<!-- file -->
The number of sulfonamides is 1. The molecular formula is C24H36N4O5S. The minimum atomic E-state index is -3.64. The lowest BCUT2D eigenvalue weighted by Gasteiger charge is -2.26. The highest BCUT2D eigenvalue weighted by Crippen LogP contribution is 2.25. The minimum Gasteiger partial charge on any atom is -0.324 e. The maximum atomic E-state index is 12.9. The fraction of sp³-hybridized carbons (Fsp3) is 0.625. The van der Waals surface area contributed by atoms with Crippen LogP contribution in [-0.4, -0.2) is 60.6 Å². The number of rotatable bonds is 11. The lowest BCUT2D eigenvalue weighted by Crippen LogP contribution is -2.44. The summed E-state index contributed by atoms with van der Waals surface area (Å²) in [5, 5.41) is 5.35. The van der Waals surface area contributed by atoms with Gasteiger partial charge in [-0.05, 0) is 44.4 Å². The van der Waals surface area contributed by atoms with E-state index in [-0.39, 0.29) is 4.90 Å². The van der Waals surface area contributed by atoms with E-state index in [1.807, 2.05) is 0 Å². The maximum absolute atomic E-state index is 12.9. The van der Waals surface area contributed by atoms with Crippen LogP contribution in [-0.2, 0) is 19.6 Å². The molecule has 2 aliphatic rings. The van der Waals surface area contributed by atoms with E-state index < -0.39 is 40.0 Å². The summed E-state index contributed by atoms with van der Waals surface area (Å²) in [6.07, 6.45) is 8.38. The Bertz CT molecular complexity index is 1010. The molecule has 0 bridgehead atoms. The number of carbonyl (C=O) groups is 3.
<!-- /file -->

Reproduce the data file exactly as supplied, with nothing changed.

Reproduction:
The number of sulfonamides is 1. The molecular formula is C24H36N4O5S. The minimum atomic E-state index is -3.64. The lowest BCUT2D eigenvalue weighted by Gasteiger charge is -2.26. The highest BCUT2D eigenvalue weighted by Crippen LogP contribution is 2.25. The minimum Gasteiger partial charge on any atom is -0.324 e. The maximum atomic E-state index is 12.9. The fraction of sp³-hybridized carbons (Fsp3) is 0.625. The van der Waals surface area contributed by atoms with Crippen LogP contribution in [-0.4, -0.2) is 60.6 Å². The number of rotatable bonds is 11. The lowest BCUT2D eigenvalue weighted by Crippen LogP contribution is -2.44. The summed E-state index contributed by atoms with van der Waals surface area (Å²) in [5, 5.41) is 5.35. The van der Waals surface area contributed by atoms with Gasteiger partial charge in [-0.05, 0) is 44.4 Å². The van der Waals surface area contributed by atoms with E-state index in [-0.39, 0.29) is 4.90 Å². The van der Waals surface area contributed by atoms with E-state index in [1.807, 2.05) is 0 Å². The maximum absolute atomic E-state index is 12.9. The van der Waals surface area contributed by atoms with Crippen LogP contribution in [-0.2, 0) is 19.6 Å². The molecule has 2 aliphatic rings. The van der Waals surface area contributed by atoms with E-state index < -0.39 is 40.0 Å². The summed E-state index contributed by atoms with van der Waals surface area (Å²) in [6.07, 6.45) is 8.38. The Bertz CT molecular complexity index is 1010. The molecule has 0 bridgehead atoms. The number of carbonyl (C=O) groups is 3.